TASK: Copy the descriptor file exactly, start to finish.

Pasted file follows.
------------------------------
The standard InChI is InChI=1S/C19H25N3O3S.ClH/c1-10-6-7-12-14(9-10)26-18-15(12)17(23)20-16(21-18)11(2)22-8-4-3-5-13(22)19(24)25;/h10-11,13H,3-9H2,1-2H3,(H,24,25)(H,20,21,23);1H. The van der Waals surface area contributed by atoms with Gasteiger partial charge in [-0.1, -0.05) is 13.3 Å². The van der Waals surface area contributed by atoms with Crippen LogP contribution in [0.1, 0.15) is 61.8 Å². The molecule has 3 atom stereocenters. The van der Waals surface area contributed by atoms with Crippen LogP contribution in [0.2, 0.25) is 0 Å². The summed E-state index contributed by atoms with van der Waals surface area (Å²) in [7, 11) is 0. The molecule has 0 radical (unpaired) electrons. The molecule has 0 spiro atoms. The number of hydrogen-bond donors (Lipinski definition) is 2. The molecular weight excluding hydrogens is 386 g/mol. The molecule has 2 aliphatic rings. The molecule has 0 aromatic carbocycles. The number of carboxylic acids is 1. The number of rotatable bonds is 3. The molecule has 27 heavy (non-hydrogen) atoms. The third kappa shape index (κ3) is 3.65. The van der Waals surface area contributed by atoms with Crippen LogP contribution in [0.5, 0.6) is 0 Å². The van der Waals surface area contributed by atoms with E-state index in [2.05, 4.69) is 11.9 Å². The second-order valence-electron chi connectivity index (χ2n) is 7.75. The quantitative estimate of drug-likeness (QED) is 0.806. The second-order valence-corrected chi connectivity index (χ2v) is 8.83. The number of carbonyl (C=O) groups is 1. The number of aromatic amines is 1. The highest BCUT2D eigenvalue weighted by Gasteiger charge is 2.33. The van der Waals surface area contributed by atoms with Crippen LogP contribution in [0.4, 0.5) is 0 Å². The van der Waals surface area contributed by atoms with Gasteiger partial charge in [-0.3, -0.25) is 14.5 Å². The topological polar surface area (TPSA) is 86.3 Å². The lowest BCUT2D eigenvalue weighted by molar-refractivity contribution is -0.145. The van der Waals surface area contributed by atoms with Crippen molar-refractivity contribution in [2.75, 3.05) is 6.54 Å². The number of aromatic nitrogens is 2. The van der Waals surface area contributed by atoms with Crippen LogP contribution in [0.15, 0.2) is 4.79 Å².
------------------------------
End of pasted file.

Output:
The standard InChI is InChI=1S/C19H25N3O3S.ClH/c1-10-6-7-12-14(9-10)26-18-15(12)17(23)20-16(21-18)11(2)22-8-4-3-5-13(22)19(24)25;/h10-11,13H,3-9H2,1-2H3,(H,24,25)(H,20,21,23);1H. The van der Waals surface area contributed by atoms with Gasteiger partial charge in [-0.1, -0.05) is 13.3 Å². The van der Waals surface area contributed by atoms with Crippen LogP contribution in [0.1, 0.15) is 61.8 Å². The molecule has 3 atom stereocenters. The van der Waals surface area contributed by atoms with Crippen LogP contribution in [0.2, 0.25) is 0 Å². The summed E-state index contributed by atoms with van der Waals surface area (Å²) in [7, 11) is 0. The molecule has 0 radical (unpaired) electrons. The molecule has 0 spiro atoms. The number of hydrogen-bond donors (Lipinski definition) is 2. The molecular weight excluding hydrogens is 386 g/mol. The molecule has 2 aliphatic rings. The molecule has 0 aromatic carbocycles. The number of carboxylic acids is 1. The number of rotatable bonds is 3. The molecule has 27 heavy (non-hydrogen) atoms. The third kappa shape index (κ3) is 3.65. The van der Waals surface area contributed by atoms with Crippen LogP contribution in [0.5, 0.6) is 0 Å². The van der Waals surface area contributed by atoms with E-state index in [2.05, 4.69) is 11.9 Å². The second-order valence-electron chi connectivity index (χ2n) is 7.75. The quantitative estimate of drug-likeness (QED) is 0.806. The second-order valence-corrected chi connectivity index (χ2v) is 8.83. The number of carbonyl (C=O) groups is 1. The number of aromatic amines is 1. The highest BCUT2D eigenvalue weighted by Gasteiger charge is 2.33. The van der Waals surface area contributed by atoms with Crippen LogP contribution in [0.4, 0.5) is 0 Å². The van der Waals surface area contributed by atoms with Gasteiger partial charge in [-0.3, -0.25) is 14.5 Å². The topological polar surface area (TPSA) is 86.3 Å². The lowest BCUT2D eigenvalue weighted by molar-refractivity contribution is -0.145. The van der Waals surface area contributed by atoms with Crippen molar-refractivity contribution in [2.75, 3.05) is 6.54 Å². The number of aromatic nitrogens is 2. The van der Waals surface area contributed by atoms with Crippen LogP contribution in [0.15, 0.2) is 4.79 Å².